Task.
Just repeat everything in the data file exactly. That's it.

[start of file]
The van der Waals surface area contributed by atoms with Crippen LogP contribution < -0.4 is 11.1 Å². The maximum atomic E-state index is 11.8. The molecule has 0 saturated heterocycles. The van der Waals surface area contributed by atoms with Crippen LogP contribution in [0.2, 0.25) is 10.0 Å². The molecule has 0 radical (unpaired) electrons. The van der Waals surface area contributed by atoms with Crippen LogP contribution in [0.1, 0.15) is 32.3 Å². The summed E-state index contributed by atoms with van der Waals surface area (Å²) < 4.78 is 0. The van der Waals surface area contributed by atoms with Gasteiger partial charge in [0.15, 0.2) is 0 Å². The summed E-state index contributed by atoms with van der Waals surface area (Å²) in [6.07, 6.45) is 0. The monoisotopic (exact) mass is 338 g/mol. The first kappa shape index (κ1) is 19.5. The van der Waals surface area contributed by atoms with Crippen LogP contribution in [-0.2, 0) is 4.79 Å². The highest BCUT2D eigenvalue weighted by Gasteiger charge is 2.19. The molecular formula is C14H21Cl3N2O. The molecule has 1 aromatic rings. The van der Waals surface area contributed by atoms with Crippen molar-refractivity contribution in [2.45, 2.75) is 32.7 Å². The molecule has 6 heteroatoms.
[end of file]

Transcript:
The van der Waals surface area contributed by atoms with Crippen LogP contribution < -0.4 is 11.1 Å². The maximum atomic E-state index is 11.8. The molecule has 0 saturated heterocycles. The van der Waals surface area contributed by atoms with Crippen LogP contribution in [0.2, 0.25) is 10.0 Å². The molecule has 0 radical (unpaired) electrons. The van der Waals surface area contributed by atoms with Crippen LogP contribution in [0.1, 0.15) is 32.3 Å². The summed E-state index contributed by atoms with van der Waals surface area (Å²) < 4.78 is 0. The van der Waals surface area contributed by atoms with Gasteiger partial charge in [0.15, 0.2) is 0 Å². The summed E-state index contributed by atoms with van der Waals surface area (Å²) in [6.07, 6.45) is 0. The monoisotopic (exact) mass is 338 g/mol. The first kappa shape index (κ1) is 19.5. The van der Waals surface area contributed by atoms with Crippen LogP contribution in [-0.2, 0) is 4.79 Å². The highest BCUT2D eigenvalue weighted by Gasteiger charge is 2.19. The molecular formula is C14H21Cl3N2O. The molecule has 1 aromatic rings. The van der Waals surface area contributed by atoms with Crippen molar-refractivity contribution in [2.45, 2.75) is 32.7 Å². The molecule has 6 heteroatoms.